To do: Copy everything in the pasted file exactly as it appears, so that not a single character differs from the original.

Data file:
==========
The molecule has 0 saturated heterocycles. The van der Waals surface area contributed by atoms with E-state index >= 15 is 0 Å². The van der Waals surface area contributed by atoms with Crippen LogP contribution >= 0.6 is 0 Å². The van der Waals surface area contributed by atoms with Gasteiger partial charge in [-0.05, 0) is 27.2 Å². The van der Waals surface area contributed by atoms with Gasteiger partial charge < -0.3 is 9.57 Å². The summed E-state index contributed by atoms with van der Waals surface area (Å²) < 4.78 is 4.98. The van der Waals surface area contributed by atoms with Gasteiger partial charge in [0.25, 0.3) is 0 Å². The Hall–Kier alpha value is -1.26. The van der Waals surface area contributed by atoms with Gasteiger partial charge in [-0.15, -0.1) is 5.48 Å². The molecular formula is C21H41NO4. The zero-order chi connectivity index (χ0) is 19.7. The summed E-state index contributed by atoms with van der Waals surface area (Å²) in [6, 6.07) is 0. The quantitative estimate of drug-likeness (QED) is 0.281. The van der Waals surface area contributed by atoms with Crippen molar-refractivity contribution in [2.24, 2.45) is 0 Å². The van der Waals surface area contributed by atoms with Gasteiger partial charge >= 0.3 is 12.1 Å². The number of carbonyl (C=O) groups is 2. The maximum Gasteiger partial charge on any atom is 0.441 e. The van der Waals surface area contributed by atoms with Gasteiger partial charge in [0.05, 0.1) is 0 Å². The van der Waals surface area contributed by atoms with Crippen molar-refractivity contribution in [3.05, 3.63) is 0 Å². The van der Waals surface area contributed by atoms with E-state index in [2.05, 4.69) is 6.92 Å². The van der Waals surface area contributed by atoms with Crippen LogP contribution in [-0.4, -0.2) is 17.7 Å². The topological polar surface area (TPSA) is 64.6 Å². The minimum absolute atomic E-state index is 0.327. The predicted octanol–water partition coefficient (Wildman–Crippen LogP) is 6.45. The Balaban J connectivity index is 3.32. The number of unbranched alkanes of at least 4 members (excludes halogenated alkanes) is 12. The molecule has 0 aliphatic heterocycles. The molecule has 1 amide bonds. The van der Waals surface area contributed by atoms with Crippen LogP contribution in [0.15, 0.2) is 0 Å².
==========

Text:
The molecule has 0 saturated heterocycles. The van der Waals surface area contributed by atoms with E-state index >= 15 is 0 Å². The van der Waals surface area contributed by atoms with Crippen LogP contribution >= 0.6 is 0 Å². The van der Waals surface area contributed by atoms with Gasteiger partial charge in [-0.05, 0) is 27.2 Å². The van der Waals surface area contributed by atoms with Gasteiger partial charge < -0.3 is 9.57 Å². The summed E-state index contributed by atoms with van der Waals surface area (Å²) < 4.78 is 4.98. The van der Waals surface area contributed by atoms with Gasteiger partial charge in [0.25, 0.3) is 0 Å². The Hall–Kier alpha value is -1.26. The van der Waals surface area contributed by atoms with Gasteiger partial charge in [-0.15, -0.1) is 5.48 Å². The molecular formula is C21H41NO4. The zero-order chi connectivity index (χ0) is 19.7. The summed E-state index contributed by atoms with van der Waals surface area (Å²) in [6, 6.07) is 0. The quantitative estimate of drug-likeness (QED) is 0.281. The van der Waals surface area contributed by atoms with Crippen molar-refractivity contribution in [2.24, 2.45) is 0 Å². The van der Waals surface area contributed by atoms with Gasteiger partial charge >= 0.3 is 12.1 Å². The number of carbonyl (C=O) groups is 2. The maximum Gasteiger partial charge on any atom is 0.441 e. The van der Waals surface area contributed by atoms with Gasteiger partial charge in [0.05, 0.1) is 0 Å². The van der Waals surface area contributed by atoms with Crippen molar-refractivity contribution in [3.05, 3.63) is 0 Å². The van der Waals surface area contributed by atoms with E-state index in [2.05, 4.69) is 6.92 Å². The van der Waals surface area contributed by atoms with Crippen LogP contribution in [-0.4, -0.2) is 17.7 Å². The topological polar surface area (TPSA) is 64.6 Å². The minimum absolute atomic E-state index is 0.327. The predicted octanol–water partition coefficient (Wildman–Crippen LogP) is 6.45. The Balaban J connectivity index is 3.32. The number of unbranched alkanes of at least 4 members (excludes halogenated alkanes) is 12. The molecule has 0 aliphatic heterocycles. The molecule has 1 amide bonds. The van der Waals surface area contributed by atoms with Crippen LogP contribution in [0.15, 0.2) is 0 Å².